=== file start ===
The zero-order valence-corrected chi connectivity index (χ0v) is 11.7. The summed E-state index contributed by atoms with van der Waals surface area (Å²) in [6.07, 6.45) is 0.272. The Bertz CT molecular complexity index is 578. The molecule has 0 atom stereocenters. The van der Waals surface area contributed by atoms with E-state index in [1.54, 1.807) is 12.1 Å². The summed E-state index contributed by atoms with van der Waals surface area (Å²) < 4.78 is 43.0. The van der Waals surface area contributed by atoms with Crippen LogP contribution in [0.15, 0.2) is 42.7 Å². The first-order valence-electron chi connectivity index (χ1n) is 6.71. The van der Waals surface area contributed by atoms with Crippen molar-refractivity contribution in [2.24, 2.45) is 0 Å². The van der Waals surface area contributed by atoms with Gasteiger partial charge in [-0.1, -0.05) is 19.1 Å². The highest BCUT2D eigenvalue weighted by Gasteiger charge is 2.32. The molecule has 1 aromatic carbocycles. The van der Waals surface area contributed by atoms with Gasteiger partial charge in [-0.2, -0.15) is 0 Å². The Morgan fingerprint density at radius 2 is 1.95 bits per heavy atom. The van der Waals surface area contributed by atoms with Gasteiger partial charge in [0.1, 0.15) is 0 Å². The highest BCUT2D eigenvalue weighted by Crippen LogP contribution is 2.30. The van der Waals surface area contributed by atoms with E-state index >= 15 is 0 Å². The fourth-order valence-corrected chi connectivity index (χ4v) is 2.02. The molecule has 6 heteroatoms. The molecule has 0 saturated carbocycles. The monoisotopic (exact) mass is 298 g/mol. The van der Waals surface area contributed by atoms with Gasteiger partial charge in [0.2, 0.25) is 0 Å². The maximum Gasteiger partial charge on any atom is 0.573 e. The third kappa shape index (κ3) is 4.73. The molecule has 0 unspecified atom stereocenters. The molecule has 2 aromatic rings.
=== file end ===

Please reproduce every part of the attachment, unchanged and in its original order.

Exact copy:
The zero-order valence-corrected chi connectivity index (χ0v) is 11.7. The summed E-state index contributed by atoms with van der Waals surface area (Å²) in [6.07, 6.45) is 0.272. The Bertz CT molecular complexity index is 578. The molecule has 0 atom stereocenters. The van der Waals surface area contributed by atoms with E-state index in [1.54, 1.807) is 12.1 Å². The summed E-state index contributed by atoms with van der Waals surface area (Å²) < 4.78 is 43.0. The van der Waals surface area contributed by atoms with Crippen LogP contribution in [0.15, 0.2) is 42.7 Å². The first-order valence-electron chi connectivity index (χ1n) is 6.71. The van der Waals surface area contributed by atoms with Crippen molar-refractivity contribution in [2.24, 2.45) is 0 Å². The van der Waals surface area contributed by atoms with Gasteiger partial charge in [-0.1, -0.05) is 19.1 Å². The highest BCUT2D eigenvalue weighted by Gasteiger charge is 2.32. The molecule has 1 aromatic carbocycles. The van der Waals surface area contributed by atoms with Gasteiger partial charge in [-0.2, -0.15) is 0 Å². The Morgan fingerprint density at radius 2 is 1.95 bits per heavy atom. The van der Waals surface area contributed by atoms with Gasteiger partial charge in [0.1, 0.15) is 0 Å². The highest BCUT2D eigenvalue weighted by Crippen LogP contribution is 2.30. The van der Waals surface area contributed by atoms with E-state index >= 15 is 0 Å². The fourth-order valence-corrected chi connectivity index (χ4v) is 2.02. The molecule has 6 heteroatoms. The molecule has 0 saturated carbocycles. The monoisotopic (exact) mass is 298 g/mol. The van der Waals surface area contributed by atoms with Gasteiger partial charge in [0.2, 0.25) is 0 Å². The maximum Gasteiger partial charge on any atom is 0.573 e. The third kappa shape index (κ3) is 4.73. The molecule has 0 unspecified atom stereocenters. The molecule has 2 aromatic rings.